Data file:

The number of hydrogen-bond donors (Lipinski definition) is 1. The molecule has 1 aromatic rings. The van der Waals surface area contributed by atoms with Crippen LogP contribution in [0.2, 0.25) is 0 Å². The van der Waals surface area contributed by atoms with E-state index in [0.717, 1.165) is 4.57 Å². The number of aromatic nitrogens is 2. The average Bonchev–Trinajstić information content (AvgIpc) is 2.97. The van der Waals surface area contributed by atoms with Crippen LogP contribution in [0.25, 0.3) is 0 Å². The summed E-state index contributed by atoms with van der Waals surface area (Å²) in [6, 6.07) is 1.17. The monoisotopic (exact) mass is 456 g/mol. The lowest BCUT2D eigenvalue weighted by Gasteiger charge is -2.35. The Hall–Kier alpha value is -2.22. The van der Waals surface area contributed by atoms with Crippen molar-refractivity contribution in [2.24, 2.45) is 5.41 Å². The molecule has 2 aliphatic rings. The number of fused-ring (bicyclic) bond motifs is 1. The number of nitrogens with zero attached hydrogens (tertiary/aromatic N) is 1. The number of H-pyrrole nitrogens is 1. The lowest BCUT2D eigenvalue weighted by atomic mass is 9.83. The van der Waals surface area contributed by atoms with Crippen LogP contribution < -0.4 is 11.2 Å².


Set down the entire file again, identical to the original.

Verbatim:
The number of hydrogen-bond donors (Lipinski definition) is 1. The molecule has 1 aromatic rings. The van der Waals surface area contributed by atoms with Crippen LogP contribution in [0.2, 0.25) is 0 Å². The van der Waals surface area contributed by atoms with E-state index in [0.717, 1.165) is 4.57 Å². The number of aromatic nitrogens is 2. The average Bonchev–Trinajstić information content (AvgIpc) is 2.97. The van der Waals surface area contributed by atoms with Crippen LogP contribution in [0.25, 0.3) is 0 Å². The summed E-state index contributed by atoms with van der Waals surface area (Å²) in [6, 6.07) is 1.17. The monoisotopic (exact) mass is 456 g/mol. The lowest BCUT2D eigenvalue weighted by Gasteiger charge is -2.35. The Hall–Kier alpha value is -2.22. The van der Waals surface area contributed by atoms with Crippen molar-refractivity contribution in [2.24, 2.45) is 5.41 Å². The molecule has 2 aliphatic rings. The number of fused-ring (bicyclic) bond motifs is 1. The number of nitrogens with zero attached hydrogens (tertiary/aromatic N) is 1. The number of H-pyrrole nitrogens is 1. The lowest BCUT2D eigenvalue weighted by atomic mass is 9.83. The van der Waals surface area contributed by atoms with Crippen LogP contribution < -0.4 is 11.2 Å².